Time course of attention and decision making during a volleyball setting task

UNCG Author/Contributor (non-UNCG co-authors, if there are any, appear on document)
Jennifer L. Etnier, Professor (Creator)
The University of North Carolina at Greensboro (UNCG )
Web Site: http://library.uncg.edu/

Abstract: Attention is a term that has been used to describe a broad range of topics in the sport and exercise literature (Nougier, Stein, & Bonnel, 1991). Research focusing on attention has included studies on selectivity, concentration, mental set, visual search, arousal, and information processing (Abernethy, 2001), and a variety of techniques (e.g., occlusion methods, eye-tracking tasks, dual-task paradigms) have been used to examine the attention-related behaviors of participants during sport task performance. Many studies in sport have used occlusion and eye-tracking techniques to assess the orientation of visual attention during ball-tracking tasks (Land & McLeod, 2000; Ripoll & Fleurance, 1988; Singer et al., 1998; Whiting, 1968, 1970; Whiting, Alderson, & Sanderson, 1973; Whiting & Sharp, 1974). The findings of this research has shown that performers do not need to track the entire ball flight but rather that skilled sport participants track the initial flight of the ball, and then their eyes "shoot ahead" to the final portion of flight.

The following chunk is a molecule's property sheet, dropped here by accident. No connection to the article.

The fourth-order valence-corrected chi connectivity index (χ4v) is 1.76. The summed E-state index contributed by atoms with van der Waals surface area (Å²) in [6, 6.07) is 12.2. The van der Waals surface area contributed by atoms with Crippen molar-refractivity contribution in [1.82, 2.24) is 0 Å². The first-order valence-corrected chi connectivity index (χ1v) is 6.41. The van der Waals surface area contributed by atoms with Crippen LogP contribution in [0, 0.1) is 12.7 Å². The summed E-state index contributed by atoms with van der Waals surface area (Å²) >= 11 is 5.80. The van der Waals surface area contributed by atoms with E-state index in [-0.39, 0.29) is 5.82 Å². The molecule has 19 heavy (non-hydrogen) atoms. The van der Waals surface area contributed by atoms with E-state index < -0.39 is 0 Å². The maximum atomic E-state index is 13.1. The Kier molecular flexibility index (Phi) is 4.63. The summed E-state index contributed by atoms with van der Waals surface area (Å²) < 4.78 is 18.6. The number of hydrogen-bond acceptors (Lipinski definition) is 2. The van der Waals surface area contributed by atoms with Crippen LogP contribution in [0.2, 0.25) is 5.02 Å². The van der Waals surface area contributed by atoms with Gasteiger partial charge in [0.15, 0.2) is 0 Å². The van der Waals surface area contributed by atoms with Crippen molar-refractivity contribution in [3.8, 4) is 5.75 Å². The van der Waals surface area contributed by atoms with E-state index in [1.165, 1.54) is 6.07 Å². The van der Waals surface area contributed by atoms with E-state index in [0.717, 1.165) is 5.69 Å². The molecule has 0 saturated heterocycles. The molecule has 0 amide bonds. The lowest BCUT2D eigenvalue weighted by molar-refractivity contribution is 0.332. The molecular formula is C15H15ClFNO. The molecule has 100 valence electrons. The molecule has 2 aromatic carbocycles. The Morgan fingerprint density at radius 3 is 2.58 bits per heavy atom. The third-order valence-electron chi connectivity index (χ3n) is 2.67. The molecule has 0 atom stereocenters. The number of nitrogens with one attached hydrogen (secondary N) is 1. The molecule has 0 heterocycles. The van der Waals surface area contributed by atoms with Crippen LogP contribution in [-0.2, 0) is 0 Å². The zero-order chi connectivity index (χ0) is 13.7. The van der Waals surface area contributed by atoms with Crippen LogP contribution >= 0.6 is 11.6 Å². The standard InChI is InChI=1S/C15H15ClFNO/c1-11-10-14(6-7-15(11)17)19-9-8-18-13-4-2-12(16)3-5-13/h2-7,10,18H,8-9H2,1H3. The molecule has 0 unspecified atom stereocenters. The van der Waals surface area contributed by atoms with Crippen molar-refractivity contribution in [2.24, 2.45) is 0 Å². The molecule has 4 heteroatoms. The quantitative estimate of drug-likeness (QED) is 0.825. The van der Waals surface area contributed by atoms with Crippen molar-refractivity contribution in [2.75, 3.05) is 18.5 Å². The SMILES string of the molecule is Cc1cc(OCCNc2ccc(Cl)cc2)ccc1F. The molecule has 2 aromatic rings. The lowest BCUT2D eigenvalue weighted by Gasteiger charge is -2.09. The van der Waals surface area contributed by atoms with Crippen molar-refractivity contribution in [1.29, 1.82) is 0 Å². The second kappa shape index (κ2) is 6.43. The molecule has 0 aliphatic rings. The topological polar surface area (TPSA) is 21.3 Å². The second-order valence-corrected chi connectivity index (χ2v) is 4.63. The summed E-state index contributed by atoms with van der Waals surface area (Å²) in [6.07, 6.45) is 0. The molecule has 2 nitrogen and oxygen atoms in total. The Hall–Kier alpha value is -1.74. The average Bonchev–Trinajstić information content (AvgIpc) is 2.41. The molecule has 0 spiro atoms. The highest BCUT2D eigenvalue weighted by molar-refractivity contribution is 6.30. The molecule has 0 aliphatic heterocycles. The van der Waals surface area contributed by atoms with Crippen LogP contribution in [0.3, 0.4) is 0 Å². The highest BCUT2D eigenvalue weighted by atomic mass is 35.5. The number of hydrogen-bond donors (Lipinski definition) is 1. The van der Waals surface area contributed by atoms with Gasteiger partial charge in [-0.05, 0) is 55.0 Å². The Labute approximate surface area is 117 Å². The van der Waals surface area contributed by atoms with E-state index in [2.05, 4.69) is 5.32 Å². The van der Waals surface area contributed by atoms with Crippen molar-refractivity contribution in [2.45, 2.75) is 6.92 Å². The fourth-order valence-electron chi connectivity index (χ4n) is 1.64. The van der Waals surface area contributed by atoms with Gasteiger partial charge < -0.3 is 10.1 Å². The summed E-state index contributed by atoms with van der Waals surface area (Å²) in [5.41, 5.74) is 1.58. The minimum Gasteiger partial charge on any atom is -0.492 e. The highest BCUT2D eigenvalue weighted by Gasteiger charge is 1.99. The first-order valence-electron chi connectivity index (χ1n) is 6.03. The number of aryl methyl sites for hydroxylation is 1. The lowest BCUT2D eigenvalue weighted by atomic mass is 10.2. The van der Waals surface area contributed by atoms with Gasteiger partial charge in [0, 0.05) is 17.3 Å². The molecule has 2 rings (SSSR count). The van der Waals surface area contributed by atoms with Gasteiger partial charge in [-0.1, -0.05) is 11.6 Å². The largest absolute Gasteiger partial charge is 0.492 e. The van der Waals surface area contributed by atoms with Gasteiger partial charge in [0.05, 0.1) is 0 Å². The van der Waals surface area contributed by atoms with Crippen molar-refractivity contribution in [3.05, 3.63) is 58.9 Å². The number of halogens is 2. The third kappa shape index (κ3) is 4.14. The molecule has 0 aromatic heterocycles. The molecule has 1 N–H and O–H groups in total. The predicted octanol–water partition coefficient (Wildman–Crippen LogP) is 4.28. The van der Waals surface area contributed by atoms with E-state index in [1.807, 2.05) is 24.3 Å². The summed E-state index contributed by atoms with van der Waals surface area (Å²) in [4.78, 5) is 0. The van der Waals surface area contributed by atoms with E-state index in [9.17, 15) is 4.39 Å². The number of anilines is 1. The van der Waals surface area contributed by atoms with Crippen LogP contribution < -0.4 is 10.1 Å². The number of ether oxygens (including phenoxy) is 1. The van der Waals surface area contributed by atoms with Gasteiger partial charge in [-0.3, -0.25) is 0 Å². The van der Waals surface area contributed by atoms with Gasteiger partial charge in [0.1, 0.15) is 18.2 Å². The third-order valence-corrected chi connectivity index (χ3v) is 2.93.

Additional Information

Research Quarterly for Exercise and Sport, 75, 102-106
Language: English
Date: 2004
dual-task paradigm, sports performance

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